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Claudia O’Doherty: bringing the lols back to Oz

Claudia O’Doherty on the webseries that led to Trainwreck and Netflix’s Love, and the Australian show that’s bringing her back home.

Claudia O’Doherty / Photo by Ramona Rosales © augustimage.com (USA) ravenandsnow.com (AUS)

Australian comedian and actor Claudia O’Doherty credits a webseries she made for UK’s Channel 4 for leading to roles in Trainwreck and Love.

O’Doherty had moved to the UK in 2012 and the series, funded through the Comedy Blaps programme, saw her making promotional videos for her family’s (fictional) travel business. It ended up landing on the screen of one Amy Schumer.

“It actually ended up being more useful than anything else would have been – because it was a webseries it went on YouTube, so it meant people in other countries could see it and it was from those that…. Amy Schumer saw it and she DMed me, which was very shocking and exciting,” O’Doherty says.

“And then suddenly I was in Trainwreck… and then that led to my job on Love which led to me moving to America (in 2015).”

And now a new webseries – Sarah’s Channel – is bringing O’Doherty back home for the holidays.

Written and directed by O’Doherty’s old Sydney Uni buddy and theatre playwright Nick Coyle, it follows a beauty vlogger who’s reanimated after an apocalypse.

“I've known Nick through university and we were in a sketch group (called Pig Island) together… And he had told me about this idea about a year ago,” she says.

“I thought it was very funny but it was also incredibly ‘Nick’ where it was a combination of a very grounded idea that's very accessible – like a beauty vlogger – with this bonkers twist, which is that it's set in this dystopian future.”

Coyle sent her a script and O’Doherty filmed the proof-of-concept video that would form part of their successful application to Screen Australia.

“I just filmed it in my bedroom here in Los Angeles and I found as many ointments that I could use. I do find watching those beauty bloggers such a funny combination of incredibly boring, but soothing – you can watch them forever. So it was very fun and also bizarre to be crouching on the floor in my bedroom, making one of those videos.”

Sarah’s Channel also marks Coyle’s first foray into the screen industry after years carving out a name for himself as a writer, director and performer of comedy.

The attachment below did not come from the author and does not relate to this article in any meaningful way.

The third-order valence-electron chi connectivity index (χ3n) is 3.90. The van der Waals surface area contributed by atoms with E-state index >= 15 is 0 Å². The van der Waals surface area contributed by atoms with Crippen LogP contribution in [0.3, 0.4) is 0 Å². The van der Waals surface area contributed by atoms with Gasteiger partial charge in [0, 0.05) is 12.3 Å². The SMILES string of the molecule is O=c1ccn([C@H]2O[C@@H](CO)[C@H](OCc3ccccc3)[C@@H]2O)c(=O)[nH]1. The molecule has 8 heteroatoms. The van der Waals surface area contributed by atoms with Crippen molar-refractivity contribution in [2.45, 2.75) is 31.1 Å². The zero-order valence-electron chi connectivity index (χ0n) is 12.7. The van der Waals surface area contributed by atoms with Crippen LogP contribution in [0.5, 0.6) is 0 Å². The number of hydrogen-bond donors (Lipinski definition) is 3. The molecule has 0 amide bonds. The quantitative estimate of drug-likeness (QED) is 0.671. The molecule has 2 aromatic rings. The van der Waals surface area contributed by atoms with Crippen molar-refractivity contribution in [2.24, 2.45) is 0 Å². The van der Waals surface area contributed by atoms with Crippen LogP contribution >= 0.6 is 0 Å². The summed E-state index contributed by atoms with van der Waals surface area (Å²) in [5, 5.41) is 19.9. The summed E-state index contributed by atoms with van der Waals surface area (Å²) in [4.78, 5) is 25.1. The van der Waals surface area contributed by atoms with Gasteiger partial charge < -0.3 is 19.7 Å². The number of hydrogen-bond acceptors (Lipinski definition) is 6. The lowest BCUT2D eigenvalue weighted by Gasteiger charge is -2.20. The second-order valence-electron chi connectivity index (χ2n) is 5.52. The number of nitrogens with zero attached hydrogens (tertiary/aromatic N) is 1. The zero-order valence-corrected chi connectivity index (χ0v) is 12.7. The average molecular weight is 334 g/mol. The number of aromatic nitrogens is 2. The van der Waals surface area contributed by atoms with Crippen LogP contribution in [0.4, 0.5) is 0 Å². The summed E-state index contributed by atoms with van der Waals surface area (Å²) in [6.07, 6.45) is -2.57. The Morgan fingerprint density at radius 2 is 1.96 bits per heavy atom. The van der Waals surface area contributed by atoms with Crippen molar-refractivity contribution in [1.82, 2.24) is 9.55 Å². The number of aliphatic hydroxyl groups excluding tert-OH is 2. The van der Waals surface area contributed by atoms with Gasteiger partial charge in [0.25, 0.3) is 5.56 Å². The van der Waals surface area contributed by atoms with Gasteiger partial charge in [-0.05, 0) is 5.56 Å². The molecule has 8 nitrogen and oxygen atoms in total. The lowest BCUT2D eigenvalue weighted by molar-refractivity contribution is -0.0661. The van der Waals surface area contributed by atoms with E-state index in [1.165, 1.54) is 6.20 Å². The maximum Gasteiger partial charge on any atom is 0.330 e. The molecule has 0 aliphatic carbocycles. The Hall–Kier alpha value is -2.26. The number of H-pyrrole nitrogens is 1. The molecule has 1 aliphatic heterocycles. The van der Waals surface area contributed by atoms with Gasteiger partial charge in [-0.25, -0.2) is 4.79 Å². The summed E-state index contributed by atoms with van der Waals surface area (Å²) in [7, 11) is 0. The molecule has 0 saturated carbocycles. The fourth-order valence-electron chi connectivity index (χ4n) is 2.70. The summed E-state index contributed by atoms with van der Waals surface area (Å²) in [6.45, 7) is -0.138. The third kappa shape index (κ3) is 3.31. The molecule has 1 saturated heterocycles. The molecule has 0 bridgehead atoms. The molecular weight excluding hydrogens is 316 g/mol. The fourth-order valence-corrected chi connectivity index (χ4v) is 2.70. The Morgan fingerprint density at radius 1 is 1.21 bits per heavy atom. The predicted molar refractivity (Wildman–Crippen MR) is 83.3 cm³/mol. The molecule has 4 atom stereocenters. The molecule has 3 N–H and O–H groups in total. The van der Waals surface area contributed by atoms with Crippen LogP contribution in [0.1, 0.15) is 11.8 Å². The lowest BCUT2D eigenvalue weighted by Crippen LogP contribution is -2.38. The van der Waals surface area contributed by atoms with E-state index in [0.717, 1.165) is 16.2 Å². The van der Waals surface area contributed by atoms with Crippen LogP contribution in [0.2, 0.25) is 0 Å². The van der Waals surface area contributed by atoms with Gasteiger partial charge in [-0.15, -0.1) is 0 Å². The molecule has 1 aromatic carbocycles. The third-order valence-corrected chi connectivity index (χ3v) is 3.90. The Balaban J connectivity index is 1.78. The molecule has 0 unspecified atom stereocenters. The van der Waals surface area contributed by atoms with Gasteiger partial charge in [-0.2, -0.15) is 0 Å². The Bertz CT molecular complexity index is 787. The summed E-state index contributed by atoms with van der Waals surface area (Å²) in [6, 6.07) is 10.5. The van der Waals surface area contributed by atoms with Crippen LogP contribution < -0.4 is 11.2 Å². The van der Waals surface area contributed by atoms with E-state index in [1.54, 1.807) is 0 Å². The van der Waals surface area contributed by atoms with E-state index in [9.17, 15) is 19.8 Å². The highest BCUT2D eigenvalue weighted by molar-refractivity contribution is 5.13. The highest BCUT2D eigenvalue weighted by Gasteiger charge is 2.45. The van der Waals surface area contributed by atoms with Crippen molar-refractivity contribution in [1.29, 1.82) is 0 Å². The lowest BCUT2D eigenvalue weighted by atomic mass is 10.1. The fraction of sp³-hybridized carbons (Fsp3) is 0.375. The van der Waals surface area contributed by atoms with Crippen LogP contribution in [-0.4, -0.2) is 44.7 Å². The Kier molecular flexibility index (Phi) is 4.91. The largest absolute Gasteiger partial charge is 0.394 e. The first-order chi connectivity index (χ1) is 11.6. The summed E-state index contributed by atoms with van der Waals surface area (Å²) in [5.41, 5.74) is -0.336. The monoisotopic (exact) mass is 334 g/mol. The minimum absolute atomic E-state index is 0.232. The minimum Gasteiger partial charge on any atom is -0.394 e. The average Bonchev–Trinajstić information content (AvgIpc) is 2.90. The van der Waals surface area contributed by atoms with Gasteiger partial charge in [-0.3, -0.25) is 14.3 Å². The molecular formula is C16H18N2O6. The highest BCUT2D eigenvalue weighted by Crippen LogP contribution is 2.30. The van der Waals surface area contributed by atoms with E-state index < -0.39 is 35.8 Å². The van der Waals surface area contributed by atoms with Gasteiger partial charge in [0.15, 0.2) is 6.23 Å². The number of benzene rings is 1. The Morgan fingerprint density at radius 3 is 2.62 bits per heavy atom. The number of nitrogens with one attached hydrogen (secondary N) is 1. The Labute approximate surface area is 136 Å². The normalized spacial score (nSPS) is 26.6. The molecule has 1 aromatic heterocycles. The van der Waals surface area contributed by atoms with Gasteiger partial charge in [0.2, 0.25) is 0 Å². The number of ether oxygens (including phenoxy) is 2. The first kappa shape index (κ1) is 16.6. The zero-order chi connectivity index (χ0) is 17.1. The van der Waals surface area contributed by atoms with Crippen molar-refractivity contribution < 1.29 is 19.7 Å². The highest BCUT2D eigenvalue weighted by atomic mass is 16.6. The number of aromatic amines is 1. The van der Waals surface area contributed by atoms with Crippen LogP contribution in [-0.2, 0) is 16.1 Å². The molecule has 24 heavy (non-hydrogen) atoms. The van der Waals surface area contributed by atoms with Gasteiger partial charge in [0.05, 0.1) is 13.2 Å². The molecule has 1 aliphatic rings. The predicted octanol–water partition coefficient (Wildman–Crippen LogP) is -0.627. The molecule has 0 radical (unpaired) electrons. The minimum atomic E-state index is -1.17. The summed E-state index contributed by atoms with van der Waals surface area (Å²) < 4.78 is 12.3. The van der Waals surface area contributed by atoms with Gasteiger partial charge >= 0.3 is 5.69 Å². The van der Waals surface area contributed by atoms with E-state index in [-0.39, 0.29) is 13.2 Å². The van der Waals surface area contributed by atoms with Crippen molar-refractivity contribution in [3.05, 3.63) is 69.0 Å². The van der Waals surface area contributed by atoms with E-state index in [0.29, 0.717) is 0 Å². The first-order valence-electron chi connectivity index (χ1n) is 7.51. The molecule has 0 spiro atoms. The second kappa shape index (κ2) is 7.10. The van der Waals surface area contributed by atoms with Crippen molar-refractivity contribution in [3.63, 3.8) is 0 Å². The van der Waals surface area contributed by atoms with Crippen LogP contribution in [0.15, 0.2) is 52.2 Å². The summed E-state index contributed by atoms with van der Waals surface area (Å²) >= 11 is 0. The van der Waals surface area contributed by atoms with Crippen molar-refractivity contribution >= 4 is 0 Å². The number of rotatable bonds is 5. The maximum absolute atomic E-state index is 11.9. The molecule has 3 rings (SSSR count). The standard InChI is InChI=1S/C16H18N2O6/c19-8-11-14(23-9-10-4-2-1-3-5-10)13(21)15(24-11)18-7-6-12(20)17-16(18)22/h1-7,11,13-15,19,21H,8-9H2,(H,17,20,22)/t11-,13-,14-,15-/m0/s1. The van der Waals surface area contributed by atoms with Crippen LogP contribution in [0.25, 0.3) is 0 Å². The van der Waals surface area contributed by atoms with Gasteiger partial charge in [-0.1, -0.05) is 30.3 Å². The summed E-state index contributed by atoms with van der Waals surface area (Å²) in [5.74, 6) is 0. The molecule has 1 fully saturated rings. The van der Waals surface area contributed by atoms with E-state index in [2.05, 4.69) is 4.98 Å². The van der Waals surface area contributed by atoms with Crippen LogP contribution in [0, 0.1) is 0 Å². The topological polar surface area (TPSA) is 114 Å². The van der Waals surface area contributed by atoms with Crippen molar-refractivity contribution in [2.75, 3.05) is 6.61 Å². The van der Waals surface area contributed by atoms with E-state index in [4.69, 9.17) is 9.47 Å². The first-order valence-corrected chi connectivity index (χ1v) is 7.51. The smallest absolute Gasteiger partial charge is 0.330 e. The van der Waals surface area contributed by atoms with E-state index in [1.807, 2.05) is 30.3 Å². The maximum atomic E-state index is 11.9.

“I'm so excited to be directed by him, but also to see what he does because he loves movies and television, so I have no doubt in mind he's going to be so good at it,” O’Doherty says, adding that there are a lot of benefits to working in the online space.

“You have more control over a webseries because it's a much more direct line between the people making it and the finished project, so you can do what you want… and also there's no limit on length, so if it's going to be at its funniest at five minutes that's how long it can be... you don't have to stretch an idea to half hour if it doesn't warrant that.

“And also Nick's obviously come up with an idea that makes sense for a webseries format because it's sort of parodying something that lives on the web and is short form (already).”

O’Doherty thinks there’s been a shift in terms of Australia’s comedy output since she moved overseas back in 2012 to pursue her comedy career.

“When I left Australia there wasn't really many opportunities in terms of making stuff for TV, or in that kind of world of comedy, but from what I've heard, there is more happening now, and of course I would love to be back there.”

Sarah’s Channel began filming in December 2018, less than two months after O’Doherty filmed a part in Squinters series 2.

“It was exquisitely timed for maximum plane travel,” she laughs. “It was too far before Sarah's Channel to stay in Australia. But very close enough to feel like it was annoying to go on a plane again.”

But it worked out well for Australians, with Sarah’s Channel  and Squinters series 2 both set to release on the ABC next year. Happy 2019, indeed.